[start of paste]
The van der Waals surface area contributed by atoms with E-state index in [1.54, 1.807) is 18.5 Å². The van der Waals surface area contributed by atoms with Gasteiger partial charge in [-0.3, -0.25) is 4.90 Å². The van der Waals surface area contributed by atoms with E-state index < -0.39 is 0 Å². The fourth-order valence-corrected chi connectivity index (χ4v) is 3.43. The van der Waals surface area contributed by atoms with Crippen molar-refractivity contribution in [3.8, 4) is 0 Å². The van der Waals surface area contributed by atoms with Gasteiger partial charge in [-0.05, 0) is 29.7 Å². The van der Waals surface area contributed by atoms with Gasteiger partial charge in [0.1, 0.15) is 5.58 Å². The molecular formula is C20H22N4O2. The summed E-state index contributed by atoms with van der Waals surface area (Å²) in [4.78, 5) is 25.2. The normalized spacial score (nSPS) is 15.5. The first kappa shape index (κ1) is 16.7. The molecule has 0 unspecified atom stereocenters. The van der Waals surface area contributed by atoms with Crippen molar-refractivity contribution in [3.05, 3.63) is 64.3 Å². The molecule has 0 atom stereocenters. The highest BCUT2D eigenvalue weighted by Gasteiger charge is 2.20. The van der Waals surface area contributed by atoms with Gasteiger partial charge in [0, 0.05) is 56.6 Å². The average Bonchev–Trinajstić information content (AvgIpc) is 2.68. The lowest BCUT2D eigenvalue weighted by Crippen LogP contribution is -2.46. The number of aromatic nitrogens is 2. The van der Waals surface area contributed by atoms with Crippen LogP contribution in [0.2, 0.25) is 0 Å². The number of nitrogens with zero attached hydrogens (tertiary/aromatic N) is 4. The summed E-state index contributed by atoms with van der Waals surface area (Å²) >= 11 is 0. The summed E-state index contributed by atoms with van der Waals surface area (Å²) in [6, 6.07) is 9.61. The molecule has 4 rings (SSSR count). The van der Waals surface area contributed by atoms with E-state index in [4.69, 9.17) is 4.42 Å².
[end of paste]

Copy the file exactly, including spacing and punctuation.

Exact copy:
The van der Waals surface area contributed by atoms with E-state index in [1.54, 1.807) is 18.5 Å². The van der Waals surface area contributed by atoms with Gasteiger partial charge in [-0.3, -0.25) is 4.90 Å². The van der Waals surface area contributed by atoms with E-state index < -0.39 is 0 Å². The fourth-order valence-corrected chi connectivity index (χ4v) is 3.43. The van der Waals surface area contributed by atoms with Crippen molar-refractivity contribution in [3.8, 4) is 0 Å². The van der Waals surface area contributed by atoms with Gasteiger partial charge in [-0.05, 0) is 29.7 Å². The van der Waals surface area contributed by atoms with Gasteiger partial charge in [0.1, 0.15) is 5.58 Å². The molecular formula is C20H22N4O2. The summed E-state index contributed by atoms with van der Waals surface area (Å²) in [4.78, 5) is 25.2. The normalized spacial score (nSPS) is 15.5. The first kappa shape index (κ1) is 16.7. The molecule has 0 unspecified atom stereocenters. The van der Waals surface area contributed by atoms with Crippen molar-refractivity contribution in [3.05, 3.63) is 64.3 Å². The molecule has 0 atom stereocenters. The highest BCUT2D eigenvalue weighted by Gasteiger charge is 2.20. The van der Waals surface area contributed by atoms with Gasteiger partial charge in [0, 0.05) is 56.6 Å². The average Bonchev–Trinajstić information content (AvgIpc) is 2.68. The lowest BCUT2D eigenvalue weighted by Crippen LogP contribution is -2.46. The number of aromatic nitrogens is 2. The van der Waals surface area contributed by atoms with Crippen LogP contribution in [0.2, 0.25) is 0 Å². The number of nitrogens with zero attached hydrogens (tertiary/aromatic N) is 4. The summed E-state index contributed by atoms with van der Waals surface area (Å²) >= 11 is 0. The summed E-state index contributed by atoms with van der Waals surface area (Å²) in [6, 6.07) is 9.61. The molecule has 4 rings (SSSR count). The van der Waals surface area contributed by atoms with E-state index in [4.69, 9.17) is 4.42 Å².